“What?!” I say before she finishes two words. My food bedevils, this nautilus of rice, this sea of seafood. And chopsticks.
My daughter starts up again, but it's too fast, too much. Fifty-eight years I've known her and still every time she opens her mouth, I get lost in her throat. It's like when she was a baby. All I heard was cry, unfathomable forest never tree.
“I asked for a fork,” I say, stabbing a finger in the middle of her third sentence. The tablecloth's red buddhas rise up to defend me.
She stops, sighs.
“Mom,” she says. “I think you need hearing aids.”
“What?” I say again.
Which I regret. My daughter lowers her eyes, spreads her napkin, bears her grudge, eats. I try, hold the bowl close to my chin and shovel. Silence finishes us. She picks up the check. I pick at the rice under my dentures. She's angry. I want to say my jaws are disappearing. I want to say nothing fits. Everything gets caught in everything else, and no one wants to get me a fork.
It takes a couple of weeks, but we go to the audiologist. I get tests, put on earphones, hear tweets to the left, the right, behind me, like it's spring and there are robins everywhere. They whisper words to me.
“Pussy?” I answer.
It's a conspiracy, word and dam, flood and nonsense. My daughter watches. There's her face, that downturn – eyes, lips. I think I taught her to do that. Firmness, we used to call it.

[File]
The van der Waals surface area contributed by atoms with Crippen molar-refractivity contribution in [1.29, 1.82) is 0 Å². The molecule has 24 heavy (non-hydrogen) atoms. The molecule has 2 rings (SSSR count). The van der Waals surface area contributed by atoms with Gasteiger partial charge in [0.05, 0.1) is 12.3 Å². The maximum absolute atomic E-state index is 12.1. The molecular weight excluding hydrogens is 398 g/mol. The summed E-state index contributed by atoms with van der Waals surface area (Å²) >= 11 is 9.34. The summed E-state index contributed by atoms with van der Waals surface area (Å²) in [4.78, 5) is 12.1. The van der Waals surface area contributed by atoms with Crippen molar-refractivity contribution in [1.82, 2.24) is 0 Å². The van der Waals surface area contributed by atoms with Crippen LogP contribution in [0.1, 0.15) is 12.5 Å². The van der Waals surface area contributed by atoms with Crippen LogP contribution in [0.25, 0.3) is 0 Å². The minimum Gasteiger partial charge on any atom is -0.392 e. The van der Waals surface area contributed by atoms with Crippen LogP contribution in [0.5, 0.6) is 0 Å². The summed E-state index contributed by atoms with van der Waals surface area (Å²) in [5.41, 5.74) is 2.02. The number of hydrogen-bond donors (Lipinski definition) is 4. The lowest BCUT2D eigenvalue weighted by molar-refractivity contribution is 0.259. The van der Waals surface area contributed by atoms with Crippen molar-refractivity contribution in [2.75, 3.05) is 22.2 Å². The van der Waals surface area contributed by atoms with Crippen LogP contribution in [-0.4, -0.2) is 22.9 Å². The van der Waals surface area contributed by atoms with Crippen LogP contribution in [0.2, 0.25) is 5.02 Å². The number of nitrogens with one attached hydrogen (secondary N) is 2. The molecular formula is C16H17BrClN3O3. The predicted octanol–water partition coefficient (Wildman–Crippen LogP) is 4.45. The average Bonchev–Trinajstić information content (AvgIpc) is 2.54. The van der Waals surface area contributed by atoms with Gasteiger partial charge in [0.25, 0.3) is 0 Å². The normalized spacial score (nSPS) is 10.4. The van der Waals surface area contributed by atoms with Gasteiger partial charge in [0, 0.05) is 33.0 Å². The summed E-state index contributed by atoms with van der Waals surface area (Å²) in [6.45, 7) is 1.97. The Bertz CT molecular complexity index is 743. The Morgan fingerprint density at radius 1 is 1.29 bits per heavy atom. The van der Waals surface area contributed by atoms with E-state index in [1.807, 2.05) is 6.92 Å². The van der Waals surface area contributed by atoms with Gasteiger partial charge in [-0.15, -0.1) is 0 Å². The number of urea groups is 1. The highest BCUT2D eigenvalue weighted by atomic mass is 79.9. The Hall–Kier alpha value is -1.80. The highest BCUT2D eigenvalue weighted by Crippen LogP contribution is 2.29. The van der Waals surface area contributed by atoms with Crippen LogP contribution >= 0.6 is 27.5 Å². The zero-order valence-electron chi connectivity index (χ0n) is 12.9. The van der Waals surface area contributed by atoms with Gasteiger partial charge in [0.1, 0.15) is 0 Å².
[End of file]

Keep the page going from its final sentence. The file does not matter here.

The diagnosis doesn't include me. I sit, shuffle my feet. The glass door opens. My daughter comes out, more nothing.
I poke her shoulder and say, “What? What?”
It takes a couple of weeks, but I don't get hearing aids. We go back to that restaurant – Little Buddha, Little Bubba. I don't remember. All I know is that the tablecloths are part red, that forks are plastic and out of sight.
“I'll get rice under my dentures,” I say loud enough for the whole world to hear, like this is what I'm ordering.
My daughter shakes her head.
“Bring her dumplings,” she says to the waitress, “And soup. A fork and spoon, too, please.”
The food comes. I'm not hungry. Outside, the dark comes one tree at a time. I can't see my daughter's face for the forest.
“Eat up,” she says.
What, I think, What?
This piece is part of our Green Stories series, showcasing the winners of Green Stories ' first flash fiction competition in which wri...
I knew a man who owned 150 items. One hundred of them were books. He was extremely specific about this number. Two plates, two bowls, one po...
'How to Sacrifice Your Life in the line of Duty and Still Go Uncommemorated on War Memorials' by Jan Kaneen1) Sign up aged 18-25. Anytime between 28th July 1914 and 11th November 1918 will do. 2) Entrench yourself in dangerous back-breaking graft ...
She sat on her sofa and listened patiently right up to the point when her Dad asked her to come home. She ended the call. To go home would b...